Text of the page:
Thursday, July 7, 2011

Victoria Holt, Queen of the Gothic Romance or How I Became an Anglophile




Cottage in Dartmouth, Devon, England

Coast of Cornwall

Skipton Castle, Yorkshire, England

Yorkshire Dales, Northern England

  

I love my country, the USA, but I must admit to being somewhat of an anglophile. I’ve never visited England, but I love castles, thatched-roof cottages covered in ivy and roses, bluebells, hedgerows, English breakfast tea and old English pubs. And then there is my inexplicable fascination with Queen Elizabeth I. So, I'm sure I'll indulge my passion with a post about Old Blighty now and then. My ancestors, on both my mother’s and father’s side, came from England, so perhaps it’s in my blood. I think I was also greatly influenced by the gothic romance novels I devoured as a teenager. Books like Jane Eyre and Wuthering Heights - and my favorite - the novels of Victoria Holt.

I didn’t realize until I was much older that Victoria Holt was a pen name for British author, Eleanor Hibbert (1906-1993.) She also wrote under the pen names of Jean Plaidy, Philippa Carr, Eleanor Burford, and others. I only knew I loved her books of romance and intrigue, set in places like the Yorkshire Moors and the coast of Cornwall. Hibbert was born in London and got her love of reading from her father who was a dock laborer. She attended business college, and it was only after her marriage that she began writing. She published her first novel in 1941 under the pen name Eleanor Burford, which was her maiden name, and her first novel as Victoria Holt in 1960. Hibbert went on to sell more than 100 million copies of her books.

The first Victoria Holt novel I read was The Legend of the Seventh Virgin, set in Cornwall in a brooding mansion that was once a convent. I was hooked and read every single book by Victoria Holt after that…some of them many times over. One of my favorites was “Kirkland Revels,” which takes place in a spooky, stone mansion set high in the Yorkshire Moors. Of course, there is a young bride who arrives there with her husband, and slowly she discovers the secrets of the family that lives there. It was more than enough to fuel my young imagination, and I credit these books for greatly influencing my desire to become a writer. Thank you, Eleanor Hibbert, for many, many hours spent exploring abbey ruins, wandering hallways of centuries old mansions, and hiking the coast of Cornwall. You helped one shy, small-town teenager imagine a vastly different world.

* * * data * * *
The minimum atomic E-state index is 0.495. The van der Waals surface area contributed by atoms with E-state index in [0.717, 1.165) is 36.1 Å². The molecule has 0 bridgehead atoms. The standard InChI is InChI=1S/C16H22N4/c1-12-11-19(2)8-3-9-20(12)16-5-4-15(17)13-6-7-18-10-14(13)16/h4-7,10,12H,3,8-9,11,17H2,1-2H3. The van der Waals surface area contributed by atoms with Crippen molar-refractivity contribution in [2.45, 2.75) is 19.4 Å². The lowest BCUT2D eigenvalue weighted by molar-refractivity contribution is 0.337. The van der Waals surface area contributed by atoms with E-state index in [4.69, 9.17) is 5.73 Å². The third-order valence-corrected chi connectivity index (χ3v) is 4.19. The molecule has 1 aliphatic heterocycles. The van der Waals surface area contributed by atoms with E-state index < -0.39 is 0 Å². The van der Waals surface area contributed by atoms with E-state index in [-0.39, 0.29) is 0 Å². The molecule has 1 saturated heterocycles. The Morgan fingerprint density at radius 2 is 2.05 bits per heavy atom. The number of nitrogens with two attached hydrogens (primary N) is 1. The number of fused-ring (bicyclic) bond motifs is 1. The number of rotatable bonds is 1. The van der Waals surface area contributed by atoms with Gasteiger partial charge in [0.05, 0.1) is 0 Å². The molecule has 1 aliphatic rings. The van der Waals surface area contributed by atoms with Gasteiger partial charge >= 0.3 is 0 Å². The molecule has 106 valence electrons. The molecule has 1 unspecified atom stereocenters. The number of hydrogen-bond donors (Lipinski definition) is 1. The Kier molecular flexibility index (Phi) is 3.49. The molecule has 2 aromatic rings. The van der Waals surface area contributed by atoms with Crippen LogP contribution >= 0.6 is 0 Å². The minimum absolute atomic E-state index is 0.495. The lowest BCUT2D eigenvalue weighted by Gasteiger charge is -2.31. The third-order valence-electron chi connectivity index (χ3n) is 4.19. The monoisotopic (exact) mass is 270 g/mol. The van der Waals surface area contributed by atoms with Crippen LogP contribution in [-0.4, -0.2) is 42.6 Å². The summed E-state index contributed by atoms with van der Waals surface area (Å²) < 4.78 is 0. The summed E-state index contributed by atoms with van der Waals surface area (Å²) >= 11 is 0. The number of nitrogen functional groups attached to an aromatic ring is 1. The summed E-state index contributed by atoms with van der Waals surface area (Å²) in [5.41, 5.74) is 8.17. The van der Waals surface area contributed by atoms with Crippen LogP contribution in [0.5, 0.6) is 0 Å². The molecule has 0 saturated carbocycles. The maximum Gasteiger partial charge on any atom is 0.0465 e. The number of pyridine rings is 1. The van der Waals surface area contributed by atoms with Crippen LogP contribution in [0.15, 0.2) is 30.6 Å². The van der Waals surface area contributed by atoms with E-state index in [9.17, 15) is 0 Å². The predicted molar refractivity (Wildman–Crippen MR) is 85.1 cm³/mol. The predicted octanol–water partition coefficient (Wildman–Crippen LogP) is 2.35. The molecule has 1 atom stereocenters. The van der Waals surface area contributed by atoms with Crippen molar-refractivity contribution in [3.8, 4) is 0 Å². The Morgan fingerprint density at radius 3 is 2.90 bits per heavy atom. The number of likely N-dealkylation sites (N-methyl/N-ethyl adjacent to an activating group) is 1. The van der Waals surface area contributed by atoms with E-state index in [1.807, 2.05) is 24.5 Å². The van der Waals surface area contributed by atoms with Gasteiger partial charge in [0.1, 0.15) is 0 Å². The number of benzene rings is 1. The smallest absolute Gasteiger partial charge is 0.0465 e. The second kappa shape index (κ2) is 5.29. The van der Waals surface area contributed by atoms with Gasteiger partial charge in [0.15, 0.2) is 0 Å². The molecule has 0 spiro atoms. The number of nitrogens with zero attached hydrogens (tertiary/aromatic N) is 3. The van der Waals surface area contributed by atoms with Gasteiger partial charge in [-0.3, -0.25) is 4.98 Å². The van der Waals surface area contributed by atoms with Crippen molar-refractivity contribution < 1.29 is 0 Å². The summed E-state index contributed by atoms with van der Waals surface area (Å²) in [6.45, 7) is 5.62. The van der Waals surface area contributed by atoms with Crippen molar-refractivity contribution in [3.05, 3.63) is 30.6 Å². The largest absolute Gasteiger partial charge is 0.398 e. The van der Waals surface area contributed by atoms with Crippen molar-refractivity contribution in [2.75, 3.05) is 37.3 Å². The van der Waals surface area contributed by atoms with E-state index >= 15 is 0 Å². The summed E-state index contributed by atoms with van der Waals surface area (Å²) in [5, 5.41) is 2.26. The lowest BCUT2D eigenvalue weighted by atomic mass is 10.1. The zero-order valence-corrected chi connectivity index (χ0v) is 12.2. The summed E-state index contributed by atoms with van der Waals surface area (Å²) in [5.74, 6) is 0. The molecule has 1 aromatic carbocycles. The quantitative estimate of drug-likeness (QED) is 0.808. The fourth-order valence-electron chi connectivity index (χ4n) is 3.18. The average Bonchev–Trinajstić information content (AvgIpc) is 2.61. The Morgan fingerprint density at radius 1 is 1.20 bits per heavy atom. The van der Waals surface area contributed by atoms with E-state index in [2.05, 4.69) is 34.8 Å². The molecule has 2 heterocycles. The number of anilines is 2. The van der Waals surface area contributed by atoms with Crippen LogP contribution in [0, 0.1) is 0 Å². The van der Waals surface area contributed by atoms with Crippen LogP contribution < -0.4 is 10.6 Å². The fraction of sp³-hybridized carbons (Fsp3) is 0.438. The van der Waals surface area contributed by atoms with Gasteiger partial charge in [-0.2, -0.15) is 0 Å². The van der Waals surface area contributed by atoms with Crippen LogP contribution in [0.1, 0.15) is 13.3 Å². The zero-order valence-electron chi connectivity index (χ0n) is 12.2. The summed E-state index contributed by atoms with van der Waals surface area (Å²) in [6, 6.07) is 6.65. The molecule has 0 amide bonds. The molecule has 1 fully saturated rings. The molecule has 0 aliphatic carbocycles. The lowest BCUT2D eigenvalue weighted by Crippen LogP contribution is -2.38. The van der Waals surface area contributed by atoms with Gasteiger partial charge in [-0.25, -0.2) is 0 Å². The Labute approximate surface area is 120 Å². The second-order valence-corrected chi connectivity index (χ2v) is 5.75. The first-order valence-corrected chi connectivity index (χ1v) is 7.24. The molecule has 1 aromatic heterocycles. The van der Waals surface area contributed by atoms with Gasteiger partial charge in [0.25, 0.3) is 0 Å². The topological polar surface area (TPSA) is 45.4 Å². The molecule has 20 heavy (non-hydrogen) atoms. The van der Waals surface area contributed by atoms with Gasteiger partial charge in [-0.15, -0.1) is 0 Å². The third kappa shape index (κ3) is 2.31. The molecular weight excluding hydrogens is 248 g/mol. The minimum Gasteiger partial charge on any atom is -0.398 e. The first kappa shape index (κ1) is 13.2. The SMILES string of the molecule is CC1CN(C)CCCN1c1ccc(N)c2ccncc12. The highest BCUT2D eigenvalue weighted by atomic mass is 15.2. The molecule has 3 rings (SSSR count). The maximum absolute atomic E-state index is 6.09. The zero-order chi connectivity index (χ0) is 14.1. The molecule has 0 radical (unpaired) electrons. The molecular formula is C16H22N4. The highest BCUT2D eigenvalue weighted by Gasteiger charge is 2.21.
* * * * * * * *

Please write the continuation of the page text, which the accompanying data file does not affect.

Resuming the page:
5 comments:

Hertsgent said...

Yes, there is nothing quite like a good book to fire the imagination.
The North Yorkshire moors are beautiful, with many old, stone pubs in which to have a quiet drink. I hope one day you'll make it over there!

Cindy said...

Thank you, HG! I hope I do, too!

Sheila S said...
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Cindy said...
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Bluebell Woods said...

I too read all of Victoria Holts books and Jean Plaidy too until I found there were just so many I could never keep up. I started to read Phillipa Carr and then found they were one and the same,,,,,,,No matter the name she chose her writing was always readable and her research was good. If its historical romance or fiction I expect it to be accurate in its details and she always seemed to be.
Janice

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